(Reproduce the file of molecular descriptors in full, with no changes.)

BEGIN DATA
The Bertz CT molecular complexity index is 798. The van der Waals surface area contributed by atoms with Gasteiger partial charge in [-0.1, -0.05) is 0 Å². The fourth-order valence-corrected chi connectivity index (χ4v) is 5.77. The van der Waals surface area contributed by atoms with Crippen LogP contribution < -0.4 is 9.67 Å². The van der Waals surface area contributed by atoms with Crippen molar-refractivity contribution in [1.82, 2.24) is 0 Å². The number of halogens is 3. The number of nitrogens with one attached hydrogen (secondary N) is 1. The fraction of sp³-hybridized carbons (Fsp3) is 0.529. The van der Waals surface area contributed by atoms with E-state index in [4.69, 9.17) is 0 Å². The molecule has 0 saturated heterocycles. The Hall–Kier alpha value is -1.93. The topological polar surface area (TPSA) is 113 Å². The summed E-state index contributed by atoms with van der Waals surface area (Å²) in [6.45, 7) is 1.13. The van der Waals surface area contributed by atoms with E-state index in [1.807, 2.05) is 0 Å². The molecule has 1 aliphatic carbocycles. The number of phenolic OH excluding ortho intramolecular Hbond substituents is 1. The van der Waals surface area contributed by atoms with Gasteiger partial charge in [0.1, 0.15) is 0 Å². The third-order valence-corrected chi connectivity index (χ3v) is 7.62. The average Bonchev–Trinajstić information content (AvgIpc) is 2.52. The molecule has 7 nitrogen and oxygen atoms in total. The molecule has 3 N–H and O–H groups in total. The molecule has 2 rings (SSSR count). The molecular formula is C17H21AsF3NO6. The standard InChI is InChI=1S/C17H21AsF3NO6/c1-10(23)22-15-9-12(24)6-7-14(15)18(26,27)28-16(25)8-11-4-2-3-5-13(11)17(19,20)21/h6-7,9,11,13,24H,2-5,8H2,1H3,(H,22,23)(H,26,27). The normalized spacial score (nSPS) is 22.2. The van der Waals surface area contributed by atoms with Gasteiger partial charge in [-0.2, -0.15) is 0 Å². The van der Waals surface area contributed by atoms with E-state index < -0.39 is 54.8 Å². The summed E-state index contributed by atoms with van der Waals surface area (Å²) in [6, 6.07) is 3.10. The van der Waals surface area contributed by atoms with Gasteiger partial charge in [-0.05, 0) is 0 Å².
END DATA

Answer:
The Bertz CT molecular complexity index is 798. The van der Waals surface area contributed by atoms with Gasteiger partial charge in [-0.1, -0.05) is 0 Å². The fourth-order valence-corrected chi connectivity index (χ4v) is 5.77. The van der Waals surface area contributed by atoms with Crippen LogP contribution < -0.4 is 9.67 Å². The van der Waals surface area contributed by atoms with Crippen molar-refractivity contribution in [1.82, 2.24) is 0 Å². The number of halogens is 3. The number of nitrogens with one attached hydrogen (secondary N) is 1. The fraction of sp³-hybridized carbons (Fsp3) is 0.529. The van der Waals surface area contributed by atoms with E-state index in [4.69, 9.17) is 0 Å². The molecule has 0 saturated heterocycles. The Hall–Kier alpha value is -1.93. The topological polar surface area (TPSA) is 113 Å². The summed E-state index contributed by atoms with van der Waals surface area (Å²) in [6.45, 7) is 1.13. The van der Waals surface area contributed by atoms with E-state index in [1.807, 2.05) is 0 Å². The molecule has 1 aliphatic carbocycles. The number of phenolic OH excluding ortho intramolecular Hbond substituents is 1. The van der Waals surface area contributed by atoms with Gasteiger partial charge in [0.1, 0.15) is 0 Å². The third-order valence-corrected chi connectivity index (χ3v) is 7.62. The average Bonchev–Trinajstić information content (AvgIpc) is 2.52. The molecule has 7 nitrogen and oxygen atoms in total. The molecule has 3 N–H and O–H groups in total. The molecule has 2 rings (SSSR count). The molecular formula is C17H21AsF3NO6. The standard InChI is InChI=1S/C17H21AsF3NO6/c1-10(23)22-15-9-12(24)6-7-14(15)18(26,27)28-16(25)8-11-4-2-3-5-13(11)17(19,20)21/h6-7,9,11,13,24H,2-5,8H2,1H3,(H,22,23)(H,26,27). The normalized spacial score (nSPS) is 22.2. The van der Waals surface area contributed by atoms with Gasteiger partial charge in [-0.2, -0.15) is 0 Å². The van der Waals surface area contributed by atoms with E-state index < -0.39 is 54.8 Å². The summed E-state index contributed by atoms with van der Waals surface area (Å²) in [6, 6.07) is 3.10. The van der Waals surface area contributed by atoms with Gasteiger partial charge in [-0.05, 0) is 0 Å².